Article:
implementation of the Vishaka Guidelines across the country by directing State
Governments to file affidavits emphasizing on the steps taken by them to
implement the Vishaka Guidelines. Not being satisfied, it directed States to put
in place sufficient mechanisms to ensure effective implementation of the Vishaka
Amendment in Indian Panel Code, Post Nirbhaya Case in 2013
- Section 354A. Sexual harassment
- Section 354B. Forcing a woman to undress
- Section 354C. Watching or capturing images of a woman without her
- Section 354D. Following a woman and contacting her or trying to contact
her despite her saying she does not want contact. Monitoring a woman using
the internet or any other form of electronic communication (stalking).
In this century it is very important to have gender sensitive workplace which
would fulfil the needs of its employees specially the needs of the women. Many
workplaces and not still gender sensitive, many people are still not aware about
workplace harassment. Taking this scenario in mind it is essential to develop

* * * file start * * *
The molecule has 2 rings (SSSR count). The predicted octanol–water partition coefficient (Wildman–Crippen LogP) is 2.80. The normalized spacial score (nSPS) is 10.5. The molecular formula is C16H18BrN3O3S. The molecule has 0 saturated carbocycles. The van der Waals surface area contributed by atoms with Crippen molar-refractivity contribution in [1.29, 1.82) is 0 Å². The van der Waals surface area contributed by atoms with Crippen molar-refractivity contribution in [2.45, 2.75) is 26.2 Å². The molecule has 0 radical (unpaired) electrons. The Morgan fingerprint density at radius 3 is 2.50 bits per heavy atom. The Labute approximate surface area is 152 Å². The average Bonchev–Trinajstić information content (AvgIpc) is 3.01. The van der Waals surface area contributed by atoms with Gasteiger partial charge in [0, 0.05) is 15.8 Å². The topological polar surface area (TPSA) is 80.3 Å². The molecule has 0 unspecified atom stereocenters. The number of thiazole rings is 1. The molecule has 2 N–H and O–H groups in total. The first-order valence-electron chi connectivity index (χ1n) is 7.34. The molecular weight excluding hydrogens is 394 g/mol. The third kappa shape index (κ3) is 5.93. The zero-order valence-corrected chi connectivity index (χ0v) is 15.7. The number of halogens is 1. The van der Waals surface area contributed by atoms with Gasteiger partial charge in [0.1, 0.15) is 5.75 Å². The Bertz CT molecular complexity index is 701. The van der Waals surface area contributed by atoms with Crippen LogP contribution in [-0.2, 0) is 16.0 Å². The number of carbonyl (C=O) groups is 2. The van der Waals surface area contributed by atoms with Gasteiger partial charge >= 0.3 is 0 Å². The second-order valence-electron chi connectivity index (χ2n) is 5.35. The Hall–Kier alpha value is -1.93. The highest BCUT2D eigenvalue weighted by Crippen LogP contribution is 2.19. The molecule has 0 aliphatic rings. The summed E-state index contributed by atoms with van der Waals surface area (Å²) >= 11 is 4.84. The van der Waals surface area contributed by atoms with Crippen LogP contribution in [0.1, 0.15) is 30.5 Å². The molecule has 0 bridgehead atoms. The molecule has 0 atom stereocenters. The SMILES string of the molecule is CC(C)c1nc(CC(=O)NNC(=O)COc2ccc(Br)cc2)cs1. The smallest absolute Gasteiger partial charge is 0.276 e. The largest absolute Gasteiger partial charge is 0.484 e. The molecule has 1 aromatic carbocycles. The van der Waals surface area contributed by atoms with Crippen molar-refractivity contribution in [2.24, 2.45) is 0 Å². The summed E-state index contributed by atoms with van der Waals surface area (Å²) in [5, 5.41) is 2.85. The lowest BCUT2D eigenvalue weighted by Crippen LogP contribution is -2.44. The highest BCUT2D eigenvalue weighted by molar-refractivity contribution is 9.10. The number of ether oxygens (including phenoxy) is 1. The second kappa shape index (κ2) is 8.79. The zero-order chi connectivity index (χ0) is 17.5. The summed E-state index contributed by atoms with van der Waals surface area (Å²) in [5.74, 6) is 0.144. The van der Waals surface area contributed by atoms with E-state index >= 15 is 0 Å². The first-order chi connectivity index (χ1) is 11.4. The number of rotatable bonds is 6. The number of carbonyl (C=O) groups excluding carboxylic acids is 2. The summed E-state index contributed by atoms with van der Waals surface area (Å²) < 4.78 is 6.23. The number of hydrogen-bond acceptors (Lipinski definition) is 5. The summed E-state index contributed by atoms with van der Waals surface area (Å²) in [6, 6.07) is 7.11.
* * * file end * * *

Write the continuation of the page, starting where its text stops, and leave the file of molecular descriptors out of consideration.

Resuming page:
capacities and start a process of individual thinking. Rules norms and laws are
always their but enactment and implementation is necessary and to understand
this awareness is needed.
The Implementation of sexual harassment Act would ensure safe and healthy work
environment for women. Legal enactment for both male and female is needed for
proper development of our society. Women in our Indian society take legal
reporting as the last resort as they do not want any extra challenge to make
their life more vulnerable.
They fear answering the society and also facing the organization and answering
them. Providing a safe working environment for everyone specially women is the
duty of the employer. While companies should seriously think about their
corporate responsibilities, as companies should provide safe harassment free
environment to every women.
This would lead to companies benefit as everyone can work freely. With the march
of civilisation, the impact of social chances and developmental efforts benefit
the women much less than man. Social and religious reformers, enlightened public
authorities, and women's organisations waged battles against the oppressive
position of women through centuries. But still illiteracy, ignorance,
superstition still persists in some parts of the country resulting in
exploitation of the women labourers.